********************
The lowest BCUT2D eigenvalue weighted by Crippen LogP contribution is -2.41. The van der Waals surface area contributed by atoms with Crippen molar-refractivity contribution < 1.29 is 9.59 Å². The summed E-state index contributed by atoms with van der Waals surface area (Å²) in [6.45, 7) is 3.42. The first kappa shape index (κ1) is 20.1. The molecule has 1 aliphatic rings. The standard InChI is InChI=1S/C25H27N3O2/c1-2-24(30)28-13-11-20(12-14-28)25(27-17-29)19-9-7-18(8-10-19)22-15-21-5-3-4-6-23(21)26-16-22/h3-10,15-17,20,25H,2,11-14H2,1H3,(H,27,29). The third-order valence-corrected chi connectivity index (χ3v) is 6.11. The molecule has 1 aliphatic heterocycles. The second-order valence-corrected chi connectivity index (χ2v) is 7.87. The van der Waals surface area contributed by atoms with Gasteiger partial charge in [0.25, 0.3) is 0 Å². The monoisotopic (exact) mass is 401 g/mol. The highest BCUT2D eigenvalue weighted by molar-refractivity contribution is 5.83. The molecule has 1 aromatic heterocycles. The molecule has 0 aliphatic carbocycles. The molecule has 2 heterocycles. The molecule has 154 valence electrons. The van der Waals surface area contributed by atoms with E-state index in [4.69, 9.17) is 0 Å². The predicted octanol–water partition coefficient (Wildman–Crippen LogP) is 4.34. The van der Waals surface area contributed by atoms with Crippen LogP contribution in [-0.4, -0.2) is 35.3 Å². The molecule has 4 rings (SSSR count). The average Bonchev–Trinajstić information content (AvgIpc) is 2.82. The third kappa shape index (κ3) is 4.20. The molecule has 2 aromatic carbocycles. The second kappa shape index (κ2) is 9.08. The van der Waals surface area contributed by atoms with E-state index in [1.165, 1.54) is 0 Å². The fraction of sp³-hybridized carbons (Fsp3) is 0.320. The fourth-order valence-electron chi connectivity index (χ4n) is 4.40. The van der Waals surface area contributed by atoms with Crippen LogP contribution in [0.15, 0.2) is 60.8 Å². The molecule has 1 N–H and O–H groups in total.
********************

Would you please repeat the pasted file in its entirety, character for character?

The lowest BCUT2D eigenvalue weighted by Crippen LogP contribution is -2.41. The van der Waals surface area contributed by atoms with Crippen molar-refractivity contribution < 1.29 is 9.59 Å². The summed E-state index contributed by atoms with van der Waals surface area (Å²) in [6.45, 7) is 3.42. The first kappa shape index (κ1) is 20.1. The molecule has 1 aliphatic rings. The standard InChI is InChI=1S/C25H27N3O2/c1-2-24(30)28-13-11-20(12-14-28)25(27-17-29)19-9-7-18(8-10-19)22-15-21-5-3-4-6-23(21)26-16-22/h3-10,15-17,20,25H,2,11-14H2,1H3,(H,27,29). The third-order valence-corrected chi connectivity index (χ3v) is 6.11. The molecule has 1 aliphatic heterocycles. The second-order valence-corrected chi connectivity index (χ2v) is 7.87. The van der Waals surface area contributed by atoms with Gasteiger partial charge in [0.25, 0.3) is 0 Å². The monoisotopic (exact) mass is 401 g/mol. The highest BCUT2D eigenvalue weighted by molar-refractivity contribution is 5.83. The molecule has 1 aromatic heterocycles. The molecule has 0 aliphatic carbocycles. The molecule has 2 heterocycles. The molecule has 154 valence electrons. The van der Waals surface area contributed by atoms with E-state index in [4.69, 9.17) is 0 Å². The predicted octanol–water partition coefficient (Wildman–Crippen LogP) is 4.34. The van der Waals surface area contributed by atoms with Crippen LogP contribution in [-0.4, -0.2) is 35.3 Å². The molecule has 4 rings (SSSR count). The average Bonchev–Trinajstić information content (AvgIpc) is 2.82. The third kappa shape index (κ3) is 4.20. The molecule has 2 aromatic carbocycles. The second kappa shape index (κ2) is 9.08. The van der Waals surface area contributed by atoms with E-state index in [1.165, 1.54) is 0 Å². The fraction of sp³-hybridized carbons (Fsp3) is 0.320. The fourth-order valence-electron chi connectivity index (χ4n) is 4.40. The van der Waals surface area contributed by atoms with Crippen LogP contribution in [0.15, 0.2) is 60.8 Å². The molecule has 1 N–H and O–H groups in total.